Bellingham mayor Dan Pike responds to audience questions at the Gateway Pacific Terminal forum at Bellingham High School on May 4. Photo by Jeremy Schwartz
Roughly 150 people showed up at Bellingham High School last week to hear presentations on the possible negative effects of the proposed Gateway Pacific Terminal and learn how the public can influence the project’s permitting process.
The Seattle branch of the Sierra Club along with Bellingham-based RE Sources for Sustainable Communities hosted the May 4 forum, entitled “The Coal Hard Truth.” The forum featured speakers from RE Sources, the Sierra Club and Bellingham mayor Dan Pike, who expressed his desire to make sure the transportation impacts of the project are addressed.
Four of the six speakers spoke against the project with each stressing how public opinion can affect the permitting process.
Each opponent stressed the public’s role in influencing what environmental effects are studied in the eventual environmental impact statement (EIS), which is necessary for the project to move forward.
“This project is being sold to you by people who have a whole lot of money and a whole lot of interest in getting this done,” said Matt Krogh, the North Sound Baykeeper for RE Sources. “You have a choice.”
If permitting for the project goes as planned, construction of the terminal would start in 2013 and take about two years.
The $500 million terminal, built to receive 250,000-ton bulk container ships, would sit on the shoreline between the Alcoa Intalco aluminum smelter and the BP refinery.
The facility would be a loading and unloading terminal for train cars carrying coal, grain and potash, a mined and manufactured salt containing potassium.
Officials with Whatcom County, one of the permitting bodies involved, will hold public hearings on the scope of the EIS starting in late summer. The hearings will give the public the opportunity to say what they want studied. The entire permitting process, including the EIS, is expected to take two years.
Representatives from SSA Marine, the Seattle-based company seeking to build the terminal, were not invited to the forum because of limitations on time and the size of the venue. Forum organizers said they will invite proponents of the terminal to speak at subsequent forums.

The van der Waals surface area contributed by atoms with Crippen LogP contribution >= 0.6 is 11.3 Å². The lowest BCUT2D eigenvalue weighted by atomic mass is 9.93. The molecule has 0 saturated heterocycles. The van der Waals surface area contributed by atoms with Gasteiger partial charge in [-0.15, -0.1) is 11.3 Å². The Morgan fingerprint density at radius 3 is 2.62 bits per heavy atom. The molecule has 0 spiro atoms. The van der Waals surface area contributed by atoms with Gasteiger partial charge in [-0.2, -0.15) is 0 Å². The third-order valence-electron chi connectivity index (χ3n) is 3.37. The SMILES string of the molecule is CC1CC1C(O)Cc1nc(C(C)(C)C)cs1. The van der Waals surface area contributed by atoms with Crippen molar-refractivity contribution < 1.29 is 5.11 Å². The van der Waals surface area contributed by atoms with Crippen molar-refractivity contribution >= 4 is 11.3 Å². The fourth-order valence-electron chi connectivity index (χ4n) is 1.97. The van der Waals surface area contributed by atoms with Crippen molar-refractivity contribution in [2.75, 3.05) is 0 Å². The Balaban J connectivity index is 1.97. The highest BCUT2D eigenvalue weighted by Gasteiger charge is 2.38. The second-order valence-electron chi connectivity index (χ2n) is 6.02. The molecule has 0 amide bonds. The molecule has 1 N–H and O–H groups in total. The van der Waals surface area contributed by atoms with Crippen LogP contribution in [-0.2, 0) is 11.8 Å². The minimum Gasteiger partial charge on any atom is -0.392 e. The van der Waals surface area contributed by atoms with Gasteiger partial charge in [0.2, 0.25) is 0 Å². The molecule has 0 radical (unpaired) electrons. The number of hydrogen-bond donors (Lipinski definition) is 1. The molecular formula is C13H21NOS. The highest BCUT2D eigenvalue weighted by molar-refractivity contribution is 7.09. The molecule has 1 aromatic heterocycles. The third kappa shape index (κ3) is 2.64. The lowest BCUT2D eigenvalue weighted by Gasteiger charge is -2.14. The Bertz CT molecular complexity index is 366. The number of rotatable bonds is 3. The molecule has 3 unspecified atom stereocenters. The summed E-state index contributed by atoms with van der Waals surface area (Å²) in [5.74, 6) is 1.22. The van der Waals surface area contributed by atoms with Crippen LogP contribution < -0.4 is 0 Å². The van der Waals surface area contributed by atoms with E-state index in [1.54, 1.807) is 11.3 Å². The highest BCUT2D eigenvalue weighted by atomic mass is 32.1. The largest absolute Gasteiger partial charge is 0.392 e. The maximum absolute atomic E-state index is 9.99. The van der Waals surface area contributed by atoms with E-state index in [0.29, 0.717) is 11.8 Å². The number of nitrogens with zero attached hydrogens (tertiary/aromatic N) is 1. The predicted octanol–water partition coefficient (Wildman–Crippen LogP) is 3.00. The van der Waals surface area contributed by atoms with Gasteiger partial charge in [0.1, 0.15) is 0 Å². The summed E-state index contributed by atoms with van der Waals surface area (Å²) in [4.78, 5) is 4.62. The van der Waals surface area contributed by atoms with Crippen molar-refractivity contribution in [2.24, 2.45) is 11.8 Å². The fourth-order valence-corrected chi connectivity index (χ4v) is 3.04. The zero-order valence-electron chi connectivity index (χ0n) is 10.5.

While SSA Marine has repeatedly said the terminal will handle other materials besides coal, the majority of the possible negative effects discussed at the forum focused specifically on coal.Concerns ranged from the possible harmful effects of coal dust leaving the facility and being deposited in the surrounding community to the increase in mile-long coal trains the terminal will most likely attract.
Krogh said the influx of train traffic, 20 per day by his estimates, through Bellingham could not only deposit coal dust on areas near the train tracks but also cut off access to Bellingham’s waterfront. He said existing cargo trains similar in size to coal trains take at least eight minutes to pass railroad crossings.
In addition to more train traffic, other concerns raised at the forum included the increase at Cherry Point in Capesize vessel traffic, so-called because Capesize ships are too large to sail through the Panama or Suez canals and must sail around Cape Horn or the Cape of Good Hope. The proposed terminal will be built to fit two roughly 900-foot-long Capesize ships at the same time.
Seattle-based marine mammal biologist Fred Felleman’s presentation focused on how an increase in these Capesize ships could affect the local marine environment at Cherry Point. He said more vessel traffic could harm the local environment in addition to congest other commercial traffic, such as fishing boats.
Felleman explained the Capesize transport ships have the potential to introduce invasive species from other parts of the world to the Cherry Point area through transfer of water.
Capesize vessels, like most large, ocean-going ships, must take on ballast water to make sure they travel low in the water, which minimizes the risk of capsizing. Requirements to transfer ballast water before ships get to their ports of call exist, but can sometimes be bypassed because of rough conditions on the open ocean, Felleman added.